In 1947, before Bernie Webber made the heroic rescue portrayed in the movie “The Finest Hours,” he was assistant keeper of the Gay Head Light, and in a memoir written many years later, he recounts those early years.
In our second installment, Bernie talked about getting to know his neighbors and some of their curious habits, and in this episode he learns that being a keeper of the light is not the cushy job some might imagine, and finds a novel way of staying warm on cold winter nights.
“I admit after the midnight hour on those black and moonless nights, with just a drizzle of rain in the air, I was a little scared to make the walk from the lifeboat station up to the lighthouse. It was eerie; the glow from the beam of the lighthouse rotated high overhead, causing ominous shadows. There were occasions on such a night when I would arrive at the light and upon opening the door at the base of the tower and stepping inside, I would be frightened half to death. In front of me from the darkness came a shadowy figure with face lit up. I would be petrified until I realized it was “Junior” having some fun with me by holding a flashlight under his chin — only then would my heart stop pounding.”
The day after my arrival, I walked over to the lighthouse to meet Frank Grieder and let him know I was his new assistant. I found the opening to the path that led over to the lighthouse; it was rocky in places, full of thickets and scrub brush.
Over the next two years I would make this trip at least a couple of thousand times. During the summer months on nice days, a stop or two along the way to pick raspberries or blackberries was a treat. But in a thick-o-fog at midnight, or on a cold winter’s night in knee-deep snow, with winds howling at 40 to 50 mph, it was a much different story.
I met Frank, and right away from the look on his face, I could tell he wasn’t all that happy to see me. After all, I was a Coast Guardsman, and just a kid in his eyes. Elsie, Frank’s wife, broke the tension by inviting me into their house for coffee. Around the kitchen table we sat, drank coffee, and talked, and things were immediately better between us. Frank and Elsie were good people; I think they soon realized I was there to be a help to them.
They were a team. Frank was somewhat disabled; he told me it was from a gassing during WW I. Elsie often helped him with some of the more strenuous work. To the best of my knowledge they had two sons, Bill and “Junior.” Bill didn’t live at the light at the time; I don’t recall having met him. Today he resides on the island of Nantucket. “Junior” suffered from epilepsy and often had seizures; he was a grown man, large for his age, and very strong.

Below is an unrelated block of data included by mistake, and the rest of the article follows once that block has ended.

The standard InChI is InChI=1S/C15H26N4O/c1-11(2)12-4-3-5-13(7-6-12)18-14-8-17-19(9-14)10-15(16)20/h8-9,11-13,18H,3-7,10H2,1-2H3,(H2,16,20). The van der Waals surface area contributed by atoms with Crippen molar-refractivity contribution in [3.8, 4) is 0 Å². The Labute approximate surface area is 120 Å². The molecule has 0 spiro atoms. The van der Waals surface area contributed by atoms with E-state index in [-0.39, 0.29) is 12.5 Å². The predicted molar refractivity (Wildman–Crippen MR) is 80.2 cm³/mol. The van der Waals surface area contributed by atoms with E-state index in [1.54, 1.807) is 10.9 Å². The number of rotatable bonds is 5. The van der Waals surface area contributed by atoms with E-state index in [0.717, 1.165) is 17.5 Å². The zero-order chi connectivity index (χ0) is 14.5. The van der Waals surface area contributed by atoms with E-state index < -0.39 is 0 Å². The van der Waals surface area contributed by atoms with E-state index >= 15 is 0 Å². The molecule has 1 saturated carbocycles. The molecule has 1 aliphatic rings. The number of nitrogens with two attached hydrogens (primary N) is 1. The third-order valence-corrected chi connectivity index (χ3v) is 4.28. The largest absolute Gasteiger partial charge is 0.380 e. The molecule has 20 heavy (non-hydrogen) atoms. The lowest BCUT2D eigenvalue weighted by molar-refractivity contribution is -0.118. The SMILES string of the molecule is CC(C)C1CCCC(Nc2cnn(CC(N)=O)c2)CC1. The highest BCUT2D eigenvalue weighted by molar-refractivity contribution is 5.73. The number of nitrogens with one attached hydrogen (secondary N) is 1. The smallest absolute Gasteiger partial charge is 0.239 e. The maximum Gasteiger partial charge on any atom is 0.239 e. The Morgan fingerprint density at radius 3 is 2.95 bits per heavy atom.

There were times I would be present to witness the seizures and be of some help to Frank and Elsie with the handling of Junior; it brought us all closer together, and I began to almost think of myself as part of the family.
The Grieders lived a rather reclusive life. With no electricity at the lighthouse, they depended on oil lamps. With no running water, they collected rainwater. Their trips to town were made only when absolutely necessary. They did have a garden and a few chickens.
Frank took me under his wing and taught me the ways of a lighthouse keeper. Contrary to what one might think, there was a lot of hard work involved in the maintenance, care, and operation of a lighthouse. He was methodical and very conscientious about the way things were to be done. He also was aware of the great trust and responsibility placed in his hands to keep the “light burning” for all at sea who depended on him. He was determined that I follow his lead.
Lamp oil (kerosene) was used as fuel for the light. Every drop would be strained at least twice through a chamois cloth into five-gallon brass cans, to make sure it was as clean and free of sediment as possible. Cleanliness was most important to assure the fuel flowed freely under pressure through the fuel lines, vaporizer, and burner to the mantel.
At times, straining the oil wasn’t enough to filter out the most minute particles. The light would then sputter, dim, and if not caught in time, flicker out. A tool with a cross wire called a pricker sometimes would unclog the vaporizer aperture and keep the light going, but one would have to be present in time to catch the situation.
Equipment and maintenance supplies were limited. Every little expense was questioned by Coast Guard authorities. WW II was by now officially over; however, money for operating expenses was tight, and we were required to “make do” with what we had.
When on duty I would assure myself that the light was operating properly before I would walk back over to the lifeboat station. Once there I would sit in the kitchen on watch, looking out the window up at the light. Many a time I’d have just sat down with a cup of coffee when I’d see the light flickering, and I’d have to jump up and run all the way back over to the light tower, hoping to get there in time to prevent it from going out.
On many a winter’s night, and during inclement weather of any kind, I would climb up and sit inside the giant French Fresnel lens. As the light hissed and burned brightly, it emitted a warmth, so I would sit and go round and round for hours just to be there in case the light started to fail, so I could tend it and keep it lit. This was far better than slogging back and forth making the trip between the lighthouse and the lifeboat station several times during my watch.
In any event, I’d have to tend the light every hour to pump up pressure and wind up the weight clock that drove the lens, rotating it in timed revolutions to show the proper sequence of characteristics.